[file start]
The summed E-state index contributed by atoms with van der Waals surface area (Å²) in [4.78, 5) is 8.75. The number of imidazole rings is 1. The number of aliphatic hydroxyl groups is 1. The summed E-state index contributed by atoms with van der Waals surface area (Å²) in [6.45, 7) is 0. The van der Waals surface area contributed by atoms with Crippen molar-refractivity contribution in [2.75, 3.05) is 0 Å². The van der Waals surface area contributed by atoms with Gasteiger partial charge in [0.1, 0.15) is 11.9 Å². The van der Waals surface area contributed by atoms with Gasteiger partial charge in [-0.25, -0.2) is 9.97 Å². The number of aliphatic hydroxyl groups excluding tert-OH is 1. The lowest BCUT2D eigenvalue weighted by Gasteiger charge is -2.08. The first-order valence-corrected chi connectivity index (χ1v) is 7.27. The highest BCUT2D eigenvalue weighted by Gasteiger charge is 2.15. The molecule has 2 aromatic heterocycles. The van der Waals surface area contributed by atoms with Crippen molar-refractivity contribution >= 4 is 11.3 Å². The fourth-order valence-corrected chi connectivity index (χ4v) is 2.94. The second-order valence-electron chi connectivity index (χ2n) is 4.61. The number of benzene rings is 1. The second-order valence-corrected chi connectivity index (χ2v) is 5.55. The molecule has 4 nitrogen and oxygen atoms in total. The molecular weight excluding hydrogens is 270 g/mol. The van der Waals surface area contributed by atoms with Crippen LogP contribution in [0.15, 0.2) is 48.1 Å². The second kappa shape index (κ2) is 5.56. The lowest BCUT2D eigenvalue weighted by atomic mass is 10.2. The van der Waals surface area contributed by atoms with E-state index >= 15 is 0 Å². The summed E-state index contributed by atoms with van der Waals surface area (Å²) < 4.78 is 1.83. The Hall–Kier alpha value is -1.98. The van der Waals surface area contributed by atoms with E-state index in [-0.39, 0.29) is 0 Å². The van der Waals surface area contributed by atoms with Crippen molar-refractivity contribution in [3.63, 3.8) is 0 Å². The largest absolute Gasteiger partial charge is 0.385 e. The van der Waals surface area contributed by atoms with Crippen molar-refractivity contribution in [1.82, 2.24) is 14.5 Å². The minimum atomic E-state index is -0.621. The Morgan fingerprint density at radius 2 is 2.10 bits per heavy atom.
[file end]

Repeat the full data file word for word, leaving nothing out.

The summed E-state index contributed by atoms with van der Waals surface area (Å²) in [4.78, 5) is 8.75. The number of imidazole rings is 1. The number of aliphatic hydroxyl groups is 1. The summed E-state index contributed by atoms with van der Waals surface area (Å²) in [6.45, 7) is 0. The van der Waals surface area contributed by atoms with Crippen molar-refractivity contribution in [2.75, 3.05) is 0 Å². The van der Waals surface area contributed by atoms with Gasteiger partial charge in [0.1, 0.15) is 11.9 Å². The van der Waals surface area contributed by atoms with Gasteiger partial charge in [-0.25, -0.2) is 9.97 Å². The number of aliphatic hydroxyl groups excluding tert-OH is 1. The lowest BCUT2D eigenvalue weighted by Gasteiger charge is -2.08. The first-order valence-corrected chi connectivity index (χ1v) is 7.27. The highest BCUT2D eigenvalue weighted by Gasteiger charge is 2.15. The molecule has 2 aromatic heterocycles. The van der Waals surface area contributed by atoms with Crippen molar-refractivity contribution >= 4 is 11.3 Å². The fourth-order valence-corrected chi connectivity index (χ4v) is 2.94. The second-order valence-electron chi connectivity index (χ2n) is 4.61. The number of benzene rings is 1. The second-order valence-corrected chi connectivity index (χ2v) is 5.55. The molecule has 4 nitrogen and oxygen atoms in total. The molecular weight excluding hydrogens is 270 g/mol. The van der Waals surface area contributed by atoms with Crippen LogP contribution in [0.15, 0.2) is 48.1 Å². The second kappa shape index (κ2) is 5.56. The lowest BCUT2D eigenvalue weighted by atomic mass is 10.2. The van der Waals surface area contributed by atoms with E-state index >= 15 is 0 Å². The summed E-state index contributed by atoms with van der Waals surface area (Å²) < 4.78 is 1.83. The Hall–Kier alpha value is -1.98. The van der Waals surface area contributed by atoms with E-state index in [-0.39, 0.29) is 0 Å². The van der Waals surface area contributed by atoms with Crippen molar-refractivity contribution in [3.63, 3.8) is 0 Å². The largest absolute Gasteiger partial charge is 0.385 e. The van der Waals surface area contributed by atoms with Crippen molar-refractivity contribution in [1.82, 2.24) is 14.5 Å². The minimum atomic E-state index is -0.621. The Morgan fingerprint density at radius 2 is 2.10 bits per heavy atom.